Remembrance, repentance, and reconciliation

A sermon for Ash Wednesday, 2019, at the Church of the Epiphany, Euclid, Ohio


Repentance is not an end in itself. Repentance is a right turn toward reconciliation. It is a re-turning toward the source of our life and our salvation, Almighty God, who is revealed to us in the eternal life, the death and resurrection of Jesus Christ.

Lent is a time to remember our need for penitence, for lament, for the rending of hearts and the tending of wounds. And it is a time to remember God’s mercy, which is ever-present and unfailing. In Lent, we bury alleluia [the word of ululating praise] beneath our tongues, yet even in dust and ashes it is our song, tuning in to Christ’s love, our hope, the truth of God’s undying mercy.

We recognize in the dust and ashes of this Wednesday, struggling toward spring, the end of all mortal things, the futility of our little battles, our wasted breath, dust and ashes. We recognize Lent as a season of dust and ashes, of self-examination, confession, and penitence. We tend to remember less Lent’s roots in renewal, restoration, reconciliation.

But as we are invited to come forward to receive ashes as signs of our repentance and our need for God’s rescue, we are reminded that from the early days of the Church:

This season of Lent provided a time in which converts to the faith were prepared for Holy Baptism [the Sacrament of a new life in Christ].  It was also a time when those who, because of notorious sins, had been separated from the body of the faithful were reconciled by penitence and forgiveness, and restored to the fellowship of the Church. (Book of Common Prayer, 265)

It was a time of preparation not for death, but for newness of life, for restoration and reconciliation. Even in Lent, we serve a Resurrected Christ; our hope lies not in the tomb, where mortality crumbles, but in the promise of a life with God that cannot be contradicted even by death.

“Be reconciled to God,” Paul urges (2 Corinthians 5:20). “Return to the Lord your God, who is gracious and merciful,” Joel encourages, even in the midst of trouble, and prophecies of trouble to come (Joel 2:13). “Your Father sees you in secret,” Jesus tells us (Matthew 6:4,6,18).

God knows the secrets of our hearts, our bones, our lives, our closets, our hunger, our hypocrisy. God knows the secret of our basest fear: that the dust from which we were made will one day consume us. God knows not only the sins that we have committed but the sin that surrounds us and suffocates us, and the sins committed against us. God knows the dust that we carry on our feet, the dust that we are afraid to kick up, to disturb. God knows the secrets of our broken and bruised hearts, and of the hearts we have broken and abused. God knows.

We are dust, and to dust we shall return; but who made us out of dust and breathed life into us, and who counts the very particles of creation?

When Jesus encourages us to go into a closed and quiet room to pray, Jesus knows that we have memories that we find hard to reconcile to our image of ourselves, of our lives, of how the world should be; memories of our own making and memories of our own breaking.

Lent is an invitation to risk being honest with God, with ourselves, and with one another as a means to reconciliation.

In the Book of Common Prayer’s service of the Reconciliation of a Penitent (Form 2), the priest first prays for the one approaching the arms of God’s mercy, saying,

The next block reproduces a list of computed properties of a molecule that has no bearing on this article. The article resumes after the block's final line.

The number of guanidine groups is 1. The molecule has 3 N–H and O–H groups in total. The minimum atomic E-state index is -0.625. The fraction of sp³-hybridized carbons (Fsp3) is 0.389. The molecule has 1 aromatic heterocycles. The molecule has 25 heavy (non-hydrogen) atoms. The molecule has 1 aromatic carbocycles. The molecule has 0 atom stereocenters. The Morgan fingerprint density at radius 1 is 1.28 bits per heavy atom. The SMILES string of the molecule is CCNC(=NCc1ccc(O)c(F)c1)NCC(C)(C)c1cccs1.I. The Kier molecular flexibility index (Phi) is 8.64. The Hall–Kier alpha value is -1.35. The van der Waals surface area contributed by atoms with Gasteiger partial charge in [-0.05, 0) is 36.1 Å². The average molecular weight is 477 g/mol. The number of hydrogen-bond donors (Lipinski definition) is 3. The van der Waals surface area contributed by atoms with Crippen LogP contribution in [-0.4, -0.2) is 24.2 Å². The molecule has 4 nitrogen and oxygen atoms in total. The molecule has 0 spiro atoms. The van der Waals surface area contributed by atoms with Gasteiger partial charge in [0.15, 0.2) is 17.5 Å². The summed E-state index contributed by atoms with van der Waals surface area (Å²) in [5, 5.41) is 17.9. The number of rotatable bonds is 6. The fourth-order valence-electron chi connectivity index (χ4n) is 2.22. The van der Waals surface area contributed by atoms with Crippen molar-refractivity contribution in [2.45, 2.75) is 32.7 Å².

May God in [God’s] love enlighten your heart, that you may remember in truth all your sins and [God’s] unfailing mercy. (Book of Common Prayer, 449)

For one of a certain age in the world, the words “truth” and “reconciliation” in close proximity cannot fail to bring to mind the work of Archbishop Desmond Tutu’s Truth and Reconciliation Commission, formed by President Nelson Mandela to find a way forward after the end of the rule of apartheid in South Africa. In his book, No Future Without Forgiveness, Archbishop Tutu described the Commission’s hard and heart-rending work of telling and hearing the true stories of the most abject sinners and the most appallingly sinned against. Remembering in truth the sins of those times was essential if there was to be a chance of reconciliation, a new life for that nation.

The legacy of the Truth and Reconciliation Commission is not a sealed stack of stories. The work of reconciliation is not done. Telling the truth is an essential step towards repentance and reconciliation. Confession is good for the soul, but repentance is the work of a lifetime; a lifetime of working out how to live together, with ourselves, with one another, with God, in new and sustainable, honest and reconciling ways; working out how to do the daily work of mercy, love, and justice.

Archbishop Tutu wrote,

Reconciliation is liable to be a long-drawn-out-process with ups and downs, not something accomplished overnight… (No Future Without Forgiveness, 274)

Nor, maybe, in forty days. But let us begin this Lent on the work of truth-telling, about ourselves, about our sin and our sorrow, our woundedness and our wrongdoing, opening our hearts to the reconciling work of God already begun in us and among us, through the saving grace of God with us, Jesus Christ our Saviour, trusting always in the power of God to bring new life out of hopeless cases, resurrection where we least deserve or expect it.

Amen.


Desmond Tutu, No Future Without Forgiveness (Image Books, 1999)

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